Researchers have found a very unlikely ally in their quest to defeat the coronavirus. A 4-year-old llama named Winter!
In a study published in the journal Cell on Friday, scientists from the U.S. and Belgium say they discovered that the antibodies taken from Winter the llama happened to block the coronavirus from infecting cells.
"This is one of the first antibodies known to neutralize SARS-CoV-2," says Jason McLellan, the study's senior author.
Unlike traditional vaccines, which need to be in a patient's system for a month or two before they provide protection, the llama antibodies appeared to work almost immediately.
“Vaccines have to be given a month or two before infection to provide protection,” McLellan said. “With antibody therapies, you’re directly giving somebody the protective antibodies and so, immediately after treatment, they should be protected. The antibodies could also be used to treat somebody who is already sick to lessen the severity of the disease.”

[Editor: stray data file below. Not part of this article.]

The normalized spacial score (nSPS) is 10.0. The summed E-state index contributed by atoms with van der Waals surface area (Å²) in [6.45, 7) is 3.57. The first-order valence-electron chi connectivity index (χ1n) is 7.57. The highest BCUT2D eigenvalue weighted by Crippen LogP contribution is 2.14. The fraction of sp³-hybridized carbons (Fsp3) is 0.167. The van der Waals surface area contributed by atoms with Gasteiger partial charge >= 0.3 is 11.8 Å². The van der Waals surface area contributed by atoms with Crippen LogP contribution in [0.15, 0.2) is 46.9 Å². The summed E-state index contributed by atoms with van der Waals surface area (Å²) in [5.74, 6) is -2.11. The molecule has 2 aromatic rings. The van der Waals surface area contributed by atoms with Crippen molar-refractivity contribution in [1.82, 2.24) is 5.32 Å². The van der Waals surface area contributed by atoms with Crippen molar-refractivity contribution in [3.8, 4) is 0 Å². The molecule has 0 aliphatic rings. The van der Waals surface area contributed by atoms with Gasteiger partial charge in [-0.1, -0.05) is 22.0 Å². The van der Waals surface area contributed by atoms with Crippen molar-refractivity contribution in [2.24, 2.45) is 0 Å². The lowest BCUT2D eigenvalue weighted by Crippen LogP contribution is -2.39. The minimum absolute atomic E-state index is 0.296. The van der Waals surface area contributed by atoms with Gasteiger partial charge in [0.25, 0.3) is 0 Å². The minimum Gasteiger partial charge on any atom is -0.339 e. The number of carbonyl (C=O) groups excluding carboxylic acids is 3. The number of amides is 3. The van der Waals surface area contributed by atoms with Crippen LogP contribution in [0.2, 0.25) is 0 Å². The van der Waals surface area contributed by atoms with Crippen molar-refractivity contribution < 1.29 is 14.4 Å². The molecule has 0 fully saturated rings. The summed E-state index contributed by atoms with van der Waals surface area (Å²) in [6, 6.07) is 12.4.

However, there is a downside to the treatment...
While McLellan says it's 100 percent effective in blocking the virus, it only lasts about two months -- meaning patients would have to get re-vaccinated six times a year.
Read more about Winter the llama and the new study on UT News.